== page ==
Advertisements
Continue Reading

Politics

Federal Court Orders Immigration Officers to Stop Enforcing Trump’s Asylum Ban

Published

on

  • On Tuesday, a U.S. Circuit Judge in D.C. ruled that the Trump administration’s third-country asylum rule is illegal.
  • That rule went into effect last year and bars immigrants from claiming asylum in the United States if they pass through another country on their way to the U.S.
  • In his decision, Judge Timothy Kelly said the administration violated the Administrative Procedure Act by not giving Americans enough time and opportunity to weigh in on policy changes. 
  • On Wednesday, the Department of Homeland Security ordered asylum officers to stop applying the policy for new applicants, as well as those currently awaiting a decision.

Judge Rules Third-Country Asylum Rule Illegal

The Department of Homeland Security on Wednesday ordered asylum officers to stop applying a controversial asylum policy meant to greatly diminish the number of migrants seeking refuge at the United States’ southern border.

The announcement came a day after Timothy J. Kelly, a judge for the U.S. District Court for the District of Columbia, ruled that the policy is illegal. 

The policy, imposed by the Trump administration in July 2019, was aimed predominantly at Central Americans crossing through “third” countries to get to the U.S. border. For example, to get to the U.S. from Guatemala, migrants would first need to cross through Mexico.

Under that policy, if a migrant crossed through Mexico to get to the U.S. border, they would not be able to immediately qualify for asylum. In fact, to be able to even potentially qualify for U.S. asylum, they would first have to apply for and be denied asylum in Mexico.

Immigrant nonprofits and asylum seekers argued that the rule violated a number of laws, including the Immigration and Nationality Act. That act generally allows anyone arriving to the U.S. to apply for asylum, though there are some exceptions for people with criminal records.

In his ruling, Kelly didn’t give a decision either way on the Immigration and Nationality Act. Instead, he agreed with immigrant rights groups that the Trump administration violated the federal Administrative Procedure Act, which requires that Americans be given ample time and opportunity to voice their opinions on policy changes. 

In fact, Kelly ruled that the administration also gave an insufficient explanation as to why it didn’t allow the public to see and comment on a draft of the policy before it was enacted.

For its part, the Trump administration argued that it didn’t give advance notice of the third-country requirement because that would have triggered a surge of applicants seeking to evade the rule before it took effect. 

However, Kelly said almost all of the government’s argument was based on one newspaper article from October 2018. That article suggests that when the Trump administration ended its policy of separating immigrant families at the border, the proportion of asylum seekers with children increased.

“There are many circumstances in which courts appropriately defer to the national security judgments of the Executive,” Kelly said in his decision. “But determining the scope of an APA exception is not one of them.”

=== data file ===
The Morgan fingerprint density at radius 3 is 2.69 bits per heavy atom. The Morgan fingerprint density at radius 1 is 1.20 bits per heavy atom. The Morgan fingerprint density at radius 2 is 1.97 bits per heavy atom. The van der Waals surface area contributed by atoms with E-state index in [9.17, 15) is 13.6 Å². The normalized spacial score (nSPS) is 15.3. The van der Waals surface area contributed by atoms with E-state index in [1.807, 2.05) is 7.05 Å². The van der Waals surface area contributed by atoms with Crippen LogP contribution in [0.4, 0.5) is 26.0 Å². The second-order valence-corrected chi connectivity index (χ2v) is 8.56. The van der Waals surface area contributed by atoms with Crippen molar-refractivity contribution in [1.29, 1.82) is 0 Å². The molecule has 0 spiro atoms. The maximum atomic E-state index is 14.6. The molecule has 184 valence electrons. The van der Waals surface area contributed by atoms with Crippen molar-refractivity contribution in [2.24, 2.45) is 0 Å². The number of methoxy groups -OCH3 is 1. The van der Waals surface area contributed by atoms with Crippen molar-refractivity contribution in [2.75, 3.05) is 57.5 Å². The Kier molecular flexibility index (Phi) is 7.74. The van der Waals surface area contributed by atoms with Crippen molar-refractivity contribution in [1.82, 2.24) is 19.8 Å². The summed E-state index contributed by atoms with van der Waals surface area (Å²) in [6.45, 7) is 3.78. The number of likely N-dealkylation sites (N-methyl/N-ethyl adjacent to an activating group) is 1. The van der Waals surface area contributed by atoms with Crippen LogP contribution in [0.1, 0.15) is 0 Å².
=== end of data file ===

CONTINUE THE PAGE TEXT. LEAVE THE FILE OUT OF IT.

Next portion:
This is not the first time Trump’s third-country restriction has been halted. Last July, a federal judge in San Francisco entered a preliminary injunction against the ban because of a “mountain” of evidence suggesting migrants couldn’t safely seek asylum in Mexico. In September, the Supreme Court then reversed that injunction and allowed the administration to keep enforcing the policy.

Praise From Immigrant Rights Groups

Following this ruling, ACLU attorney Lee Gelernt praised Kelly’s decision.

“The court properly recognized that the Trump administration has once again skipped important steps mandated by Congress to ensure transparency and input from the public,” Gelernt said. “This is yet another instance in which this administration has sought to bypass Congress where the lives of asylum seekers are at stake.” 

Human Rights First executive Hardy Vieux also praised the outcome, saying that Kelly’s ruling “is proof that the administration cannot do an end-run around the law. In the United States of America, we follow the rule of law, even when it benefits asylum-seekers demonized by this administration.” 

Conversely, the Justice Department stressed that Kelly’s ruling was “a matter of procedural mechanics.”

“It was not a ruling on the substance of the asylum policy,” an official added.

That much seems to be backed up by the basis of Kelly’s ruling, which was made because the Trump administration failed to follow procedure when announcing the policy. Therefore, the administration will likely try to appeal this decision.

Impact of New Ruling May Be Limited

The order handed down from DHS on Wednesday applies not only to new asylum applicants but also to applicants waiting to receive their final decisions.

Still, even as Kelly noted in his decision on Tuesday, the impact of this ruling appears to be limited—at least for now. That’s because DHS has already been turning away thousands of asylum seekers at the border. 

Those restrictions began earlier this year in response to the coronavirus outbreak. In May, the Trump administration then extended the measure indefinitely, arguing that the move was necessary to prevent the spread of the coronavirus.

In fact, according to The Washington Post, between March 21 and May 13, the U.S. granted asylum to just two people.

See what others are saying: (CBS News) (NBC News) (The Los Angeles Times)

Advertisements
Continue Reading